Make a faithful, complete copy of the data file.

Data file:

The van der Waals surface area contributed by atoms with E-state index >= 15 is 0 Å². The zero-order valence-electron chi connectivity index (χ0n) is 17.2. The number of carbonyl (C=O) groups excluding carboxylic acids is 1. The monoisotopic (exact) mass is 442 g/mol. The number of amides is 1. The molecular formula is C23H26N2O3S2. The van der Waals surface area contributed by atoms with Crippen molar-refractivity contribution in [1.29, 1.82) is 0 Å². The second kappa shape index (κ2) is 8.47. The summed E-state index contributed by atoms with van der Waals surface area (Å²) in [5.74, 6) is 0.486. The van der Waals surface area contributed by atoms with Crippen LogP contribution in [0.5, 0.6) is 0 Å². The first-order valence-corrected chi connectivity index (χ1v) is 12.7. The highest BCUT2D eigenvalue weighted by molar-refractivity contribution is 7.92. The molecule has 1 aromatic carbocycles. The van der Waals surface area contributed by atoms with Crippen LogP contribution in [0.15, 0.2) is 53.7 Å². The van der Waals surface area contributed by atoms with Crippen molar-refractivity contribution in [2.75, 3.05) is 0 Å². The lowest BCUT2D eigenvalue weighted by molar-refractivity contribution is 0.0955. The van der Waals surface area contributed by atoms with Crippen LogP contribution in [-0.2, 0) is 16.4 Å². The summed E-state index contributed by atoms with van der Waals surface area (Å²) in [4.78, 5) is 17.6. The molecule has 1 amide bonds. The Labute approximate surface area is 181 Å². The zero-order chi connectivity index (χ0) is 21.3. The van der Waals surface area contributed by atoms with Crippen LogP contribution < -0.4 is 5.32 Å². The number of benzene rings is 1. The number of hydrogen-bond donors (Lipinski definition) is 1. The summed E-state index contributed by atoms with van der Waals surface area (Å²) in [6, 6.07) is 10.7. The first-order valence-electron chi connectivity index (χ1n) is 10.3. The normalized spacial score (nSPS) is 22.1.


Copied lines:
The van der Waals surface area contributed by atoms with E-state index >= 15 is 0 Å². The zero-order valence-electron chi connectivity index (χ0n) is 17.2. The number of carbonyl (C=O) groups excluding carboxylic acids is 1. The monoisotopic (exact) mass is 442 g/mol. The number of amides is 1. The molecular formula is C23H26N2O3S2. The van der Waals surface area contributed by atoms with Crippen molar-refractivity contribution in [1.29, 1.82) is 0 Å². The second kappa shape index (κ2) is 8.47. The summed E-state index contributed by atoms with van der Waals surface area (Å²) in [5.74, 6) is 0.486. The van der Waals surface area contributed by atoms with Crippen LogP contribution in [0.5, 0.6) is 0 Å². The first-order valence-corrected chi connectivity index (χ1v) is 12.7. The highest BCUT2D eigenvalue weighted by molar-refractivity contribution is 7.92. The molecule has 1 aromatic carbocycles. The van der Waals surface area contributed by atoms with Crippen LogP contribution in [0.15, 0.2) is 53.7 Å². The van der Waals surface area contributed by atoms with Crippen molar-refractivity contribution in [2.75, 3.05) is 0 Å². The lowest BCUT2D eigenvalue weighted by molar-refractivity contribution is 0.0955. The van der Waals surface area contributed by atoms with Crippen LogP contribution in [-0.2, 0) is 16.4 Å². The summed E-state index contributed by atoms with van der Waals surface area (Å²) in [4.78, 5) is 17.6. The molecule has 1 amide bonds. The Labute approximate surface area is 181 Å². The zero-order chi connectivity index (χ0) is 21.3. The van der Waals surface area contributed by atoms with Crippen LogP contribution < -0.4 is 5.32 Å². The number of benzene rings is 1. The number of hydrogen-bond donors (Lipinski definition) is 1. The summed E-state index contributed by atoms with van der Waals surface area (Å²) in [6, 6.07) is 10.7. The first-order valence-electron chi connectivity index (χ1n) is 10.3. The normalized spacial score (nSPS) is 22.1.